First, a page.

Last quarter, Chipotle Mexican Grill (NYSE: CMG) continued its slow but steady comeback following its late 2015 food safety crisis. The company reported that comp sales growth remained solid in the second quarter (albeit not as strong as the 17.8% surge recorded in Q1). As a result, earnings per share soared 167% year over year, surpassing analysts' expectations.
However, Chipotle stock has plunged more than 30% since hitting a 52-week high in May. The decline was initially set off by worries that Chipotle wasn't recovering as fast as hoped, but the stock really cratered in July due to new food safety scares.
The lapses identified this month are certainly disappointing, but Chipotle has still made a lot of progress in improving its food safety -- and its financial results. While the company may face a setback to its recovery this quarter, customers are likely to return before long.
Another quarter of steady recovery
Last quarter, comparable restaurant sales rose 8.1% year over year at Chipotle, keeping it on a trajectory to post high single-digit comp sales growth for the full year. Chipotle also continued to add new restaurants at a steady pace. As a result, total revenue jumped 17.1%.
The uptick in sales -- along with more efficient labor scheduling and lower promotional costs -- led to strong margin expansion at Chipotle last quarter. This drove its huge jump in EPS, from $0.87 to $2.32: well ahead of the average analyst estimate of $2.18.
According to management, sales trends have been relatively stable for most of 2017. Customer traffic slowed modestly after Chipotle revealed a payment card security breach in late April, but sales returned to normal within a few weeks. However, the company now faces a much bigger challenge after two food safety incidents that made the news last week: a norovirus outbreak at one Chipotle location and a rodent infestation at another.
New lapses -- here's how Chipotle is responding
Chipotle's management said on the second-quarter earnings call that the company now has some of the strictest food-safety protocols in the restaurant industry. The new procedures are highly effective, but only if they are followed properly.
The norovirus outbreak was the result of a sick employee coming to work rather than staying home. Chipotle implemented a paid sick leave policy last year to prevent this kind of issue. However, against company policy, some Chipotle managers have been pressuring sick employees to come to work, according to a recent Business Insider report.
Chipotle's leadership has gone back and emphasized to all of its managers that there is a zero-tolerance policy for following its food-safety protocols. Workers who are sick must be sent home. As for the rodent infestation, Chipotle claims that it was a very rare incident.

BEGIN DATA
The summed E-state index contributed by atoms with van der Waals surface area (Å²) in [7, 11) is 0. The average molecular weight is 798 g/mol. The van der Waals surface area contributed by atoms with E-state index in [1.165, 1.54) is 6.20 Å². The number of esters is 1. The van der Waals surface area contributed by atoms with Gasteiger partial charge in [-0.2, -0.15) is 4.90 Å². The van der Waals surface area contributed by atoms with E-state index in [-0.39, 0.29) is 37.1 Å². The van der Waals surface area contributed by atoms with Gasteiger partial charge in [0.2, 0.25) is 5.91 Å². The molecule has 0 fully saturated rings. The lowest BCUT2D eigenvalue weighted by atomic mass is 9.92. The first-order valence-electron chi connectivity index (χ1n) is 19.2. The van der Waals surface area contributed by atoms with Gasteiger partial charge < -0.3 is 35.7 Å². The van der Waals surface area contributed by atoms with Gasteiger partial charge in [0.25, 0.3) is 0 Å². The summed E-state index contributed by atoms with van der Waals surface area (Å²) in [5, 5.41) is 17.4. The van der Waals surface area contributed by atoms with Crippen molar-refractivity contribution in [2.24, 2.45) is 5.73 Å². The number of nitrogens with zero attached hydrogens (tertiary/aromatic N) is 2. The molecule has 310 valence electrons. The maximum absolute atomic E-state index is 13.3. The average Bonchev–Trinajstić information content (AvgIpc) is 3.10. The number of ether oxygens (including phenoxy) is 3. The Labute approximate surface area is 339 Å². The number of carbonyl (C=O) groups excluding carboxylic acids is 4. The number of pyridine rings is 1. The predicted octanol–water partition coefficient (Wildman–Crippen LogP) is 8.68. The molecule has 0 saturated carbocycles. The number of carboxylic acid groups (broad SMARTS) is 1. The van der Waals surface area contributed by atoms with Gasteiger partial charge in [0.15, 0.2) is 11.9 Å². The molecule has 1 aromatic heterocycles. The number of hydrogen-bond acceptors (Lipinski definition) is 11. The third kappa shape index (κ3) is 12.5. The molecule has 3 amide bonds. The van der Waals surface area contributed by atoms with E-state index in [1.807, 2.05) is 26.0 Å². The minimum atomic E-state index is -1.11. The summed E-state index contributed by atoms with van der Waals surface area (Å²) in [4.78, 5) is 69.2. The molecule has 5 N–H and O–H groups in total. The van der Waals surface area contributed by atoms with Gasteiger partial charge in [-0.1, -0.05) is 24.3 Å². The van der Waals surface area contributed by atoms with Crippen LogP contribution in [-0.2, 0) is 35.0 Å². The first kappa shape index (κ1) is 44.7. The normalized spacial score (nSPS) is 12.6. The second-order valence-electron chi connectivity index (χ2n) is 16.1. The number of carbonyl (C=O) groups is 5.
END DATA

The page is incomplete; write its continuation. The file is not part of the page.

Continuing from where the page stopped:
While Chipotle is sharpening its food-safety focus even further to reassure potential customers, management's main plan for reinvigorating sales is to change the subject. The company has recently begun testing a promising new menu item -- queso -- that could become a critical piece of its turnaround.
Boredom is a major reason Chipotle has lost customers, according to the company's research. The menu hasn't changed much since Chipotle was founded more than two decades ago. This issue started to become visible in early 2015, but its impact was vastly magnified by the food-safety crisis later that year. Queso has been Chipotle's most-requested menu item for years, and it could give lapsed customers a new reason to visit.
If queso proves to be popular in Chipotle's test markets, a broad rollout could begin as soon as September, accompanied by some serious marketing muscle. This could provide the necessary spark to drive the next phase of Chipotle's sales recovery.
This is a long-term game
To some investors, it may seem like Chipotle's woes will never end. However, many other restaurant chains -- including Jack in the Box and Taco Bell -- have recovered from serious food-safety crises. If customers believe that the underlying problems have been fixed, they will likely forgive restaurants for temporary lapses.
Chipotle now has one of the best food-safety programs in the industry. If the company steps up its monitoring of the sick-leave policy to ensure that employees stay home when they need to, it should be able to avoid further illness outbreaks.
Meanwhile, Chipotle will use new menu items to create some positive buzz. It is also committed to enhancing its mobile app and other digital capabilities to improve the customer experience. A permanent loyalty program is in the pipeline as well. In the long run, the problems of the past two years will likely become a mere footnote in the history of Chipotle's rise to success.
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